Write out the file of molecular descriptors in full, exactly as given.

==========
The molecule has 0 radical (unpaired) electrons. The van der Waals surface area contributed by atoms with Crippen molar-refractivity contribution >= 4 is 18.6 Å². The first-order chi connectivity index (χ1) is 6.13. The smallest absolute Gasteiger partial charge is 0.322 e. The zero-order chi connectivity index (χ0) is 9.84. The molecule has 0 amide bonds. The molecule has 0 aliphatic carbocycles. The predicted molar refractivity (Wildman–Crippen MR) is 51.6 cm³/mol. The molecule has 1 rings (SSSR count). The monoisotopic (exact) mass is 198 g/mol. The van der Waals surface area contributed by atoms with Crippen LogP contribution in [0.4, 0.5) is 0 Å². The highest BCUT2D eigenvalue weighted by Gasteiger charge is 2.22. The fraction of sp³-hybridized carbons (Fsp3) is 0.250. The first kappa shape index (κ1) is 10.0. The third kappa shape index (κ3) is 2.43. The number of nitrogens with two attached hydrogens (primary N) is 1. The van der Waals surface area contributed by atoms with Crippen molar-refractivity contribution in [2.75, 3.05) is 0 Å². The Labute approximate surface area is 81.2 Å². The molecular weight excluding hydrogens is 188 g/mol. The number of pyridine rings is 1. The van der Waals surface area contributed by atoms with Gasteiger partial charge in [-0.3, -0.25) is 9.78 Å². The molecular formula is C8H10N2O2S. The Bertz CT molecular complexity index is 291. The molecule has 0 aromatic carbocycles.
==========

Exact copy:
The molecule has 0 radical (unpaired) electrons. The van der Waals surface area contributed by atoms with Crippen molar-refractivity contribution >= 4 is 18.6 Å². The first-order chi connectivity index (χ1) is 6.13. The smallest absolute Gasteiger partial charge is 0.322 e. The zero-order chi connectivity index (χ0) is 9.84. The molecule has 0 amide bonds. The molecule has 0 aliphatic carbocycles. The predicted molar refractivity (Wildman–Crippen MR) is 51.6 cm³/mol. The molecule has 1 rings (SSSR count). The monoisotopic (exact) mass is 198 g/mol. The van der Waals surface area contributed by atoms with Crippen LogP contribution in [0.4, 0.5) is 0 Å². The highest BCUT2D eigenvalue weighted by Gasteiger charge is 2.22. The fraction of sp³-hybridized carbons (Fsp3) is 0.250. The first kappa shape index (κ1) is 10.0. The third kappa shape index (κ3) is 2.43. The number of nitrogens with two attached hydrogens (primary N) is 1. The van der Waals surface area contributed by atoms with Crippen molar-refractivity contribution in [2.75, 3.05) is 0 Å². The Labute approximate surface area is 81.2 Å². The molecular weight excluding hydrogens is 188 g/mol. The number of pyridine rings is 1. The van der Waals surface area contributed by atoms with Gasteiger partial charge in [-0.3, -0.25) is 9.78 Å². The molecular formula is C8H10N2O2S. The Bertz CT molecular complexity index is 291. The molecule has 0 aromatic carbocycles.